- Plugin support The TFS checkin policy only tests for existence of code comments. For many applications, this is just fine. However, sometimes you also want to test for completeness of comments (i.e. a refactoring "broke" the documented parameter list). In this case you can use the new extensibility API, which comes with two sample plugins in the cccplibcontrib project. The API allows you to select which checking you want to override or complement, and you get full access to the parsed source file just like the stock implementation ("abuse" for non-code commment checking purposes obviously possible too). If you come up with a cool plugin, be sure to contact me for inclusion into the contrib project!
- MSBuild task This build task lives in cccplib, which is entirely independent of TFS or VSTS (it was written by Matt Ward). Therefore, you can use it eg with CruiseControl.NET or simply as part of the local .*proj files. What's the purpose of this build task anyways? Simple: as part of the build, you get information on "code comment coverage", just like you do with let's say code coverage and unit tests. Currently, you only get an XML file with the report - if you are XSLT-savvy and want to contribute a HTML report transform, let me know!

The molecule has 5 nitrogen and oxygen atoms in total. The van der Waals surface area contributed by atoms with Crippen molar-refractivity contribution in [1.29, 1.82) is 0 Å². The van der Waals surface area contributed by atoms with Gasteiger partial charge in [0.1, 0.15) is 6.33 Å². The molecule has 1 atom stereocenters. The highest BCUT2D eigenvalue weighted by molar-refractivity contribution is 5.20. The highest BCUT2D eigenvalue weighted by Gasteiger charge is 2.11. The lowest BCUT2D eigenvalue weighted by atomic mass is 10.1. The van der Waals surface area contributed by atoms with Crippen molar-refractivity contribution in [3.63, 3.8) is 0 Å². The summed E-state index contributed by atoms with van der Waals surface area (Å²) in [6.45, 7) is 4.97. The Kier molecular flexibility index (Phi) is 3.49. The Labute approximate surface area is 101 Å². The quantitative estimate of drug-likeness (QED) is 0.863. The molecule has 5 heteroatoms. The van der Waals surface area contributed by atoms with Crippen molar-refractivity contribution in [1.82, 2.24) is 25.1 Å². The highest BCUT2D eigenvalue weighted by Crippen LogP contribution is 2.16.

To get an overview what v2 looks like, how to configure it, etc you might be interested in this demo screen recording.
|| Thursday, May 24, 2007
I have been doing some sprucing up of SharpDevelop's Web offerings today - namely the code converter. Up until today, you only could convert syntactically valid classes. Recently, Daniel implemented the SnippetParser class, which is now in use for the snippet converter (C# to VB.NET, VB.NET to C#). Note: the Web service for code conversion does support both class and snippet conversion, a Windows client sample is available for the former.